In a role critics are calling one of his best performances, Academy Award nominee, Jeremy Renner is Cory Lambert, a local game tracker. Out on patrol he stumbles upon the body of a murdered teenage girl, frozen in the desolate wilderness of the Wind River Indian Reservation. Still trying to come to terms with the death of his own daughter, Cory is forced, most brutally, to confront his own past.
When rookie FBI agent Jane Banner (Elizabeth Olsen) is assigned to the case, she enlists Cory's help to navigate the unfamiliar terrain and unforgiving conditions as the two venture deep into a world ravaged by violence and the elements.
Wind River is a start look at life on the edge of an imposing wilderness, where the rule of law is eclipsed by the laws of nature.
When you're hot and sweaty and trying to relax in 26oC heat, watching a movie based in a freezing desolate wilderness is just what you need! I put the fan on and looked forward to watching Wind River, described as 'more than just another action thriller' by Screen Daily.
If you're a fan of Jeremy Renner, (from The Avengers and Mission Impossible films), then you won't be disappointed with his performance as Cory Lambert, a local game tracker and expert marksman who has the misfortune of stumbling upon the body of a teenage girl who has been murdered. The start of the film follows Lambert's day to day life but this changes when rookie FBI agent Jane Banner (Elizabeth Olsen) arrives. She is tasked with establishing that a murder has taken place and who is responsible. From then on, we get to view the bleak surroundings from her perspective and what we see is an unforgiving and male orientated world.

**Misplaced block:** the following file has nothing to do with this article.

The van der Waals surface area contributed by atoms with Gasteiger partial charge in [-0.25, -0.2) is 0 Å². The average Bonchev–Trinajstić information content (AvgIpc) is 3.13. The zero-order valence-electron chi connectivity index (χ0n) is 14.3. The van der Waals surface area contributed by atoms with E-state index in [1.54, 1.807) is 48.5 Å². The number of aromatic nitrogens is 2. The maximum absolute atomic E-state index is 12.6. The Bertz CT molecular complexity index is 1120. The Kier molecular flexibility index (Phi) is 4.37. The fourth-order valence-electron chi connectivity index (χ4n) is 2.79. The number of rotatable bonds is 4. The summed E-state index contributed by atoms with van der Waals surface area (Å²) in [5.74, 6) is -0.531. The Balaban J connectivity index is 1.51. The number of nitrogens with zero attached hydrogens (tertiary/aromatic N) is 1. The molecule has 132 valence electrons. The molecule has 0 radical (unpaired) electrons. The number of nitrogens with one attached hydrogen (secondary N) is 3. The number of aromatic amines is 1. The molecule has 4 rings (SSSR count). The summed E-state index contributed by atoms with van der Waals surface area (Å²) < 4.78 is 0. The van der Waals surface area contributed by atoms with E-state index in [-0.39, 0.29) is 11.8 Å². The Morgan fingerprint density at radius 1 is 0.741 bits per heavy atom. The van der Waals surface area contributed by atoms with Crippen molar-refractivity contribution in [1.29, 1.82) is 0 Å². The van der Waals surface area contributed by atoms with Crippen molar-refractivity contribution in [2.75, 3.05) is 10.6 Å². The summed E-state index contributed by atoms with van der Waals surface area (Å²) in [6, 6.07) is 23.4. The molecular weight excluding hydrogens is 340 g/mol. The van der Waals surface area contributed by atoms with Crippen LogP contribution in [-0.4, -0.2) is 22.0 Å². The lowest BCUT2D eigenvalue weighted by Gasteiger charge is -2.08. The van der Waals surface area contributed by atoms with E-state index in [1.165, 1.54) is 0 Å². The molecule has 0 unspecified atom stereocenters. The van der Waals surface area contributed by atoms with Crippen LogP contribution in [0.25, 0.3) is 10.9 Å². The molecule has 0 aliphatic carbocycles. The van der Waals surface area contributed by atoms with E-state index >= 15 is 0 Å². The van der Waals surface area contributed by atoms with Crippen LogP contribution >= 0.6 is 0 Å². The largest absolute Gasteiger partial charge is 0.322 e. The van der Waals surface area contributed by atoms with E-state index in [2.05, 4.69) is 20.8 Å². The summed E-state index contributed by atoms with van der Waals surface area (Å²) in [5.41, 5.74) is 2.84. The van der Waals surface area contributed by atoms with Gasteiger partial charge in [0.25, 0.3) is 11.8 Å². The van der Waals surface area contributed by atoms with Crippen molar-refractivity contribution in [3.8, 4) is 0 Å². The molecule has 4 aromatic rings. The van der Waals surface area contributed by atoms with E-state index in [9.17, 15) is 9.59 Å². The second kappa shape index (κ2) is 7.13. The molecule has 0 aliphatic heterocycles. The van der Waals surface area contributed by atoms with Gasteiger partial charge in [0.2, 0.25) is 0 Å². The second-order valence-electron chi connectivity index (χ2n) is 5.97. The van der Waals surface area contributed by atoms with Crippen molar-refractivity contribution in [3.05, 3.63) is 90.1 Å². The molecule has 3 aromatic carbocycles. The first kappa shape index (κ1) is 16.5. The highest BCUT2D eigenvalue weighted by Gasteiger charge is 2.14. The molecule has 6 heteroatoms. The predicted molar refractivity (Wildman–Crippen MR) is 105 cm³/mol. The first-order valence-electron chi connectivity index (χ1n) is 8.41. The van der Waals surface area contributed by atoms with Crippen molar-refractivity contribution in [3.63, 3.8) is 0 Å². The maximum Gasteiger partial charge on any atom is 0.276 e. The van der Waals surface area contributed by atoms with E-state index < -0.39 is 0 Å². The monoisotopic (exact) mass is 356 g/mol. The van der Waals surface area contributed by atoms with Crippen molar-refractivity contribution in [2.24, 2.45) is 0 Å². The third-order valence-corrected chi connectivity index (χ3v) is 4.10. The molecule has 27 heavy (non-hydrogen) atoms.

Featuring sweeping shots of snow, blizzards, more snow and a few 'fine' spells the scenery, for the most part, is stunning and demonstrates the mood of the story.
Olsen plays Banner convincingly and comes across as a suitably inexperienced but very eager agent who wants to see justice served. The film is set in Wyoming on the West River Indian Reservation and Banner requests Lambert's help to navigate the harsh environment. They form a great team with a natural screen chemistry, helped by them working together in previous films. I was also pleasantly surprised to find that Taylor Sheridan did not add any unnecessary romance between the two to detract from the main storyline. There is lots of meaningful dialogue and some moving monologues between Lambert and Martin (father of the murdered teenager) with plenty of narrative twists and turns to keep up the suspense. There is some impressive but brutal action which was a little unexpected and a flashback to provide a thorough explanation of what happened which is a sombre conclusion.
The films finishes on a dark note by stating the real-life revelation that Native American women are the only demographic for which no missing persons information exists. With believable and excellent acting, Wind River is an intelligent and provocative film that keeps you entertained throughout and is definitely worth watching.
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